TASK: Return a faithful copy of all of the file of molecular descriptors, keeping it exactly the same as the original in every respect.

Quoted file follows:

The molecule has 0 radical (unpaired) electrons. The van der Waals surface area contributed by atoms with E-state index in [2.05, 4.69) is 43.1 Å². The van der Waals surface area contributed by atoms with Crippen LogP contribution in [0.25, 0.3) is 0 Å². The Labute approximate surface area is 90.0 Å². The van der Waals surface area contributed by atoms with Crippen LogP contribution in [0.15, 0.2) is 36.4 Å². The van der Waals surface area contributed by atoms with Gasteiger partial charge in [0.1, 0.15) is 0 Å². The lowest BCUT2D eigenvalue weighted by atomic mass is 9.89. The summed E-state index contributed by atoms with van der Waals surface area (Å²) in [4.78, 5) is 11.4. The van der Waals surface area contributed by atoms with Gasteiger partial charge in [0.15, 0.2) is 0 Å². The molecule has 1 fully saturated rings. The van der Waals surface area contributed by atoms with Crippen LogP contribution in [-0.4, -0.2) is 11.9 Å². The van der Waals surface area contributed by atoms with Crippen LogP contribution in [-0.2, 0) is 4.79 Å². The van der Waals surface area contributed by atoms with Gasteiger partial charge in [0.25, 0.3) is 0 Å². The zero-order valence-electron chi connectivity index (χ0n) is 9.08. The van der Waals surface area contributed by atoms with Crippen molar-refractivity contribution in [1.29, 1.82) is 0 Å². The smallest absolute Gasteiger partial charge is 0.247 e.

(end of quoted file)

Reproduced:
The molecule has 0 radical (unpaired) electrons. The van der Waals surface area contributed by atoms with E-state index in [2.05, 4.69) is 43.1 Å². The van der Waals surface area contributed by atoms with Crippen LogP contribution in [0.25, 0.3) is 0 Å². The Labute approximate surface area is 90.0 Å². The van der Waals surface area contributed by atoms with Crippen LogP contribution in [0.15, 0.2) is 36.4 Å². The van der Waals surface area contributed by atoms with Gasteiger partial charge in [0.1, 0.15) is 0 Å². The lowest BCUT2D eigenvalue weighted by atomic mass is 9.89. The summed E-state index contributed by atoms with van der Waals surface area (Å²) in [4.78, 5) is 11.4. The van der Waals surface area contributed by atoms with Gasteiger partial charge in [0.15, 0.2) is 0 Å². The molecule has 1 fully saturated rings. The van der Waals surface area contributed by atoms with Crippen LogP contribution in [-0.4, -0.2) is 11.9 Å². The van der Waals surface area contributed by atoms with Crippen LogP contribution in [-0.2, 0) is 4.79 Å². The van der Waals surface area contributed by atoms with Gasteiger partial charge in [0.25, 0.3) is 0 Å². The zero-order valence-electron chi connectivity index (χ0n) is 9.08. The van der Waals surface area contributed by atoms with Crippen molar-refractivity contribution in [1.29, 1.82) is 0 Å². The smallest absolute Gasteiger partial charge is 0.247 e.